9 Go to the VALS website (http://www.strategicbusinessinsights.com/vals/
presurvey.shtml), and click on the link to complete the VALS survey. After you
submit your responses, a screen will display your primary and secondary VALS types.
Click on the colored names of each segment to get additional information about them,
and print out your results. Assess the extent to which these results reflect your
lifestyle, and identify which characteristics accurately reflect your interests and
activities and which do not.
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in any manner. This document may not be copied, scanned, duplicated, forwarded, distributed, or posted on a website, in whole or part. 5
Chapter 9 - Segmentation, Targeting, and Positioning Marketing 5
Responses will vary according to the results of each students’ VALS survey results. The
main dimensions of the VALS segmentation framework are consumer motivation and
consumer resources. Consumers are inspired by three motivations: (1) ideal, (2)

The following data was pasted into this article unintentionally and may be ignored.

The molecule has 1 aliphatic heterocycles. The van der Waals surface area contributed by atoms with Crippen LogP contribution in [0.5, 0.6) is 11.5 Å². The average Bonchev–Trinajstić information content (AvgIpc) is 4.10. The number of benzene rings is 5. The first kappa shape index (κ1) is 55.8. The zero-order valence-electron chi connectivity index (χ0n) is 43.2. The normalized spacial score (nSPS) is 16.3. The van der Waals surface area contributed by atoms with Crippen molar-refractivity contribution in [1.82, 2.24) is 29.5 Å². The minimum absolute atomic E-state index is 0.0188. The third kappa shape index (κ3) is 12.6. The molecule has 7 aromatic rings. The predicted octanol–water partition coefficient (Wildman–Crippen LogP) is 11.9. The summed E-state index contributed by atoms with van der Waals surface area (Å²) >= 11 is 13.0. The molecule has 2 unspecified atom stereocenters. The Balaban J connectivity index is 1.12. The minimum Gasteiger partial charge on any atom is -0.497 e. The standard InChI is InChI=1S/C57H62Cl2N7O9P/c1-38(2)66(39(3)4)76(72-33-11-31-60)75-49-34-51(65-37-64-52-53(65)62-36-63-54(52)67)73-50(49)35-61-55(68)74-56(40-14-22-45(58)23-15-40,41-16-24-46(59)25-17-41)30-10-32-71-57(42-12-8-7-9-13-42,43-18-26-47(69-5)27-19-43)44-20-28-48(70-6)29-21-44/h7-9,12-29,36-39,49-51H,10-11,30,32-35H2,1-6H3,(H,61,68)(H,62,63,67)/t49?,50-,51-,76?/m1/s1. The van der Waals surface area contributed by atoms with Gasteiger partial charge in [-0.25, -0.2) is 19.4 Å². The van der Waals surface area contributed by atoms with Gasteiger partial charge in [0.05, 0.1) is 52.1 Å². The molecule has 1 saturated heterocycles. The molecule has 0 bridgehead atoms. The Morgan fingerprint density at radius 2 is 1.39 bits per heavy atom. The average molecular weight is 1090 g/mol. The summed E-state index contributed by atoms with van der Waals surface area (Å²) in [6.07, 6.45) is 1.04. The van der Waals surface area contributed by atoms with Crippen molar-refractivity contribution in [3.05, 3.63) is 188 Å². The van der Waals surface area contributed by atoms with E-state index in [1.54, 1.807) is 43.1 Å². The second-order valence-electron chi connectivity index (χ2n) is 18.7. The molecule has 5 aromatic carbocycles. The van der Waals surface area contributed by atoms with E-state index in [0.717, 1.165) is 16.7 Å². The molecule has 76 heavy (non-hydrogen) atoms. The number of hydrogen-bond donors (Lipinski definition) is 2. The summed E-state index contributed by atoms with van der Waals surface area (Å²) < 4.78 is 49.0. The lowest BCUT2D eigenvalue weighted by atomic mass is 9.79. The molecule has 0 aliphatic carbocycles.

achievement, and (2) self-expression. Students should touch upon the basic framework of
the VALS survey in their response and address the validity of the survey.
Chapter Case Study: Coca-Cola
1 Which types of segmentation strategies does Coca-Cola use to categorize the cola
beverage market?
Coca-Cola uses a differentiated marketing strategy. It delivers a unique plan (and
subsequent marketing message) to its segments. This strategy is effective in the market
since each segment has its unique needs that are significantly different. Each is a
completely different market.
10 Are these types effective in this market? Provide support for your answer.
Additional Teaching Tips
This chapter addresses segmentation strategy– undifferentiated, differentiated,
concentrated, and micromarketing. The student will learn critical thinking skills to
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in any manner. This document may not be copied, scanned, duplicated, forwarded, distributed, or posted on a website, in whole or part. 6
Chapter 9 - Segmentation, Targeting, and Positioning Marketing 5
determine the best method of segmenting a market. Segment attractiveness is explored